The CCP treats any disclosed information about its actions to suppress people of faith as “the divulgence of state secrets” and cracks down on “leakers.”
by Han Sheng
After Bitter Winter reported about the removed cross from a Three-Self church in the southeastern province of Jiangxi, the local Religious Affairs Bureau launched an investigation to find the “leaker” and forced its director to sign a statement that he had removed the cross on his free will.
“Why would I want to remove the cross?” the church director asked angrily afterward. “Officials threatened to demolish my house if I refused. They are defying the laws by making me do that. Religious liberty in China is merely a show for foreigners.”
A Three-Self church director from the southeastern province of Fujian revealed that because of some government document published by Bitter Winter, a special team formed by the Ministry of Public Security investigated local churches and interrogated all persons who had access to the document.
“This document was distributed across the province, and it was not confidential,” the church director explained. “There was no leak of any state secrets, but the investigation was started, nevertheless. With the growing international criticism of China’s crackdowns on religion and violations of human rights, the communist government has become overly cautious and exceedingly worries about the stability of its regime.”
Similar investigations were also conducted in other provinces, as the police question clergy and congregation members suspected of divulging religious persecution information, looking for clues on their cellphones. During one such inquiry, officers claimed that the disclosure of incidents and documents related to religious persecution is equivalent to “divulging state secrets” and “colluding with foreign forces.” Those who do so are “spies” who will be given lengthy prison sentences.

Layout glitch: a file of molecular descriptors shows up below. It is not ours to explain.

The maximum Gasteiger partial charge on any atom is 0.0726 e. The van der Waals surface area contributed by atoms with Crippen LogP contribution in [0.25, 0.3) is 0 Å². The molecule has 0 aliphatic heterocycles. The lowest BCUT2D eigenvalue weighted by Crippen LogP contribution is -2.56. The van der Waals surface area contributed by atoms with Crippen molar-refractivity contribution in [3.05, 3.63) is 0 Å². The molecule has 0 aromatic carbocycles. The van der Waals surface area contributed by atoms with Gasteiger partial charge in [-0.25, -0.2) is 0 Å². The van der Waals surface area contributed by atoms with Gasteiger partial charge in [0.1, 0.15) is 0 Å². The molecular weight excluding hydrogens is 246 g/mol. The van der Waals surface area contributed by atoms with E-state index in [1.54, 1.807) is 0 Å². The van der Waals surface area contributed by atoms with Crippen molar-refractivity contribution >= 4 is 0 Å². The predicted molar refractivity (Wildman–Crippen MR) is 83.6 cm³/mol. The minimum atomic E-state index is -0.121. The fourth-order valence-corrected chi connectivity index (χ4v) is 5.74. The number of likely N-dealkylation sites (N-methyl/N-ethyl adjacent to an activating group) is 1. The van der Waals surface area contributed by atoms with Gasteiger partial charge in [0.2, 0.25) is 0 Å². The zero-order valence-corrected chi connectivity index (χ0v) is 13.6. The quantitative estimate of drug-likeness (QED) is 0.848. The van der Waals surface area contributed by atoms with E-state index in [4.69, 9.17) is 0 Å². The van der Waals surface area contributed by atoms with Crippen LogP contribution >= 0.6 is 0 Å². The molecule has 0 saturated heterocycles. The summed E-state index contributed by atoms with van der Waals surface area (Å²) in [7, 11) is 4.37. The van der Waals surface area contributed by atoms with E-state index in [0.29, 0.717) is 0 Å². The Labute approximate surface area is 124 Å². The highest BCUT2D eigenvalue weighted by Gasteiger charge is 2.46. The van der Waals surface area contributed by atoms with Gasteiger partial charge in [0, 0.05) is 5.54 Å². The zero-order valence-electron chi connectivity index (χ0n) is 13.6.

Just months after Bitter Winter was launched in 2018, the CCP designated it an “overseas hostile website” for exposing religious persecution in China and subsequently hunted down and arrested our correspondents for “leaking state secrets.” Many remain in custody, deprived of visits from relatives and contacts with lawyers.
The CCP also enforces new stringent confidentiality measures in local governments by employing special staff to inspect and investigate religion-related matters. Hundreds of these religious work assistants in Henan Province’s Luoyang city were summoned for a meeting in October. They were demanded to keep the meeting’s content secret and had to hand in their cellphones for its entire duration to prevent them from recording speeches.
“The Church of Almighty God was indicated as the group that should be subjected to the most severe crackdown,” a conference participant told Bitter Winter. “The government wants to eliminate religions because of the dangers they may pose to its stability, but it doesn’t want facts of persecution to be known.”
The Chinese media also faces growing scrutiny on the information they publish. According to a journalist, who asked not to indicate the outlet or even the region he was from for fear of being accused of leaking information, the publication of regular government-issued documents is scrutinized more strictly now. “The scope of confidentiality is increasingly expanded,” the journalist said.
Educational institutions find themselves in a similar situation. “All new orders on the expansion of anti-religion measures in schools are now usually conveyed by word of mouth,” a middle school teacher from the northeastern province of Heilongjiang explained. “No materials in writing are given to us teachers. The government is afraid of leaving behind any evidence against it.”